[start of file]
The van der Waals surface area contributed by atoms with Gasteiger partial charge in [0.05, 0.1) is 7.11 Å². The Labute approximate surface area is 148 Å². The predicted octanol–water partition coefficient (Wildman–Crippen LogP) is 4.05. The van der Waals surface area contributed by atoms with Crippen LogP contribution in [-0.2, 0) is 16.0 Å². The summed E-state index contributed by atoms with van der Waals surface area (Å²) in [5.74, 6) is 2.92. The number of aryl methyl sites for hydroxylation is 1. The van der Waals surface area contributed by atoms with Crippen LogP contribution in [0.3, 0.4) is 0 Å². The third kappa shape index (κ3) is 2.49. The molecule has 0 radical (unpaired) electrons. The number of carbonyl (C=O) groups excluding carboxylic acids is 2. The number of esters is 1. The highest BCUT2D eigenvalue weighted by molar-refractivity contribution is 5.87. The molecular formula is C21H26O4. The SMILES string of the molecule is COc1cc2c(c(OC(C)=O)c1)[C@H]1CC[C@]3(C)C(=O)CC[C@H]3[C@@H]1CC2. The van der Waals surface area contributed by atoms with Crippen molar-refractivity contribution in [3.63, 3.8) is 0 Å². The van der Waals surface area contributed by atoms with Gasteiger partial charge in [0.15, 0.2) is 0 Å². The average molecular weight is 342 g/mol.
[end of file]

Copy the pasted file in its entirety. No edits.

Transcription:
The van der Waals surface area contributed by atoms with Gasteiger partial charge in [0.05, 0.1) is 7.11 Å². The Labute approximate surface area is 148 Å². The predicted octanol–water partition coefficient (Wildman–Crippen LogP) is 4.05. The van der Waals surface area contributed by atoms with Crippen LogP contribution in [-0.2, 0) is 16.0 Å². The summed E-state index contributed by atoms with van der Waals surface area (Å²) in [5.74, 6) is 2.92. The number of aryl methyl sites for hydroxylation is 1. The van der Waals surface area contributed by atoms with Crippen LogP contribution in [0.3, 0.4) is 0 Å². The third kappa shape index (κ3) is 2.49. The molecule has 0 radical (unpaired) electrons. The number of carbonyl (C=O) groups excluding carboxylic acids is 2. The number of esters is 1. The highest BCUT2D eigenvalue weighted by molar-refractivity contribution is 5.87. The molecular formula is C21H26O4. The SMILES string of the molecule is COc1cc2c(c(OC(C)=O)c1)[C@H]1CC[C@]3(C)C(=O)CC[C@H]3[C@@H]1CC2. The van der Waals surface area contributed by atoms with Crippen molar-refractivity contribution in [3.63, 3.8) is 0 Å². The van der Waals surface area contributed by atoms with Gasteiger partial charge in [0.15, 0.2) is 0 Å². The average molecular weight is 342 g/mol.